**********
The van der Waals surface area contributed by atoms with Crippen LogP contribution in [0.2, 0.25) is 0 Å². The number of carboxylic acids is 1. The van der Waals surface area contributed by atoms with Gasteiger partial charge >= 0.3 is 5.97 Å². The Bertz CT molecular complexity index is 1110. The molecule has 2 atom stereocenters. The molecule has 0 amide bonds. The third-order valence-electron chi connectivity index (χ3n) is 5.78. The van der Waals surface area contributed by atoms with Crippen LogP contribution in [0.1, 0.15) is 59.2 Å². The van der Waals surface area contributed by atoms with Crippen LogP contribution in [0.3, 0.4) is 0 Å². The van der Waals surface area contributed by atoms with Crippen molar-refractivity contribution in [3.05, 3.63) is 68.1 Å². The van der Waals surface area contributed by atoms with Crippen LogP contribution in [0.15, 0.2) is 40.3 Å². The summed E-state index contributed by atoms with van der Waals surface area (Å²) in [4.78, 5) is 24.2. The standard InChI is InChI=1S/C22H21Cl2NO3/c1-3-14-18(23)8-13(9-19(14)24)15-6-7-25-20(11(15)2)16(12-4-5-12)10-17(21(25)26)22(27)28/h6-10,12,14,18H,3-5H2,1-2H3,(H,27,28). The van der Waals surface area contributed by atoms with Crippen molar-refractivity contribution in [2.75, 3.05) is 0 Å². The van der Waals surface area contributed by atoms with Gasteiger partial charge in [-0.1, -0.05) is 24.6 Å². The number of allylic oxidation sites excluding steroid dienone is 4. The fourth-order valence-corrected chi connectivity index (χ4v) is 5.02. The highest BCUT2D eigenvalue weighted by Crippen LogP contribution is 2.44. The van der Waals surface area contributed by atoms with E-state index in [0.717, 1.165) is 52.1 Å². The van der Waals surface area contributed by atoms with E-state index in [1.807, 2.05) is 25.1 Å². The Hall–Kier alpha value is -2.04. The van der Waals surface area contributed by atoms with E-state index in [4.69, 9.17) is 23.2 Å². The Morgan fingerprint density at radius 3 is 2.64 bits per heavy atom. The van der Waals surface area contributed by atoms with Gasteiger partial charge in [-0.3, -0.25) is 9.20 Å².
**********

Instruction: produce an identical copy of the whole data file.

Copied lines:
The van der Waals surface area contributed by atoms with Crippen LogP contribution in [0.2, 0.25) is 0 Å². The number of carboxylic acids is 1. The van der Waals surface area contributed by atoms with Gasteiger partial charge >= 0.3 is 5.97 Å². The Bertz CT molecular complexity index is 1110. The molecule has 2 atom stereocenters. The molecule has 0 amide bonds. The third-order valence-electron chi connectivity index (χ3n) is 5.78. The van der Waals surface area contributed by atoms with Crippen LogP contribution in [0.1, 0.15) is 59.2 Å². The van der Waals surface area contributed by atoms with Crippen LogP contribution in [0.3, 0.4) is 0 Å². The van der Waals surface area contributed by atoms with Crippen molar-refractivity contribution in [3.05, 3.63) is 68.1 Å². The van der Waals surface area contributed by atoms with Crippen LogP contribution in [0.15, 0.2) is 40.3 Å². The summed E-state index contributed by atoms with van der Waals surface area (Å²) in [4.78, 5) is 24.2. The standard InChI is InChI=1S/C22H21Cl2NO3/c1-3-14-18(23)8-13(9-19(14)24)15-6-7-25-20(11(15)2)16(12-4-5-12)10-17(21(25)26)22(27)28/h6-10,12,14,18H,3-5H2,1-2H3,(H,27,28). The van der Waals surface area contributed by atoms with Crippen molar-refractivity contribution in [2.75, 3.05) is 0 Å². The van der Waals surface area contributed by atoms with Gasteiger partial charge in [-0.1, -0.05) is 24.6 Å². The number of allylic oxidation sites excluding steroid dienone is 4. The fourth-order valence-corrected chi connectivity index (χ4v) is 5.02. The highest BCUT2D eigenvalue weighted by Crippen LogP contribution is 2.44. The van der Waals surface area contributed by atoms with E-state index in [0.717, 1.165) is 52.1 Å². The van der Waals surface area contributed by atoms with E-state index in [1.807, 2.05) is 25.1 Å². The Hall–Kier alpha value is -2.04. The van der Waals surface area contributed by atoms with E-state index in [4.69, 9.17) is 23.2 Å². The Morgan fingerprint density at radius 3 is 2.64 bits per heavy atom. The van der Waals surface area contributed by atoms with Gasteiger partial charge in [-0.3, -0.25) is 9.20 Å².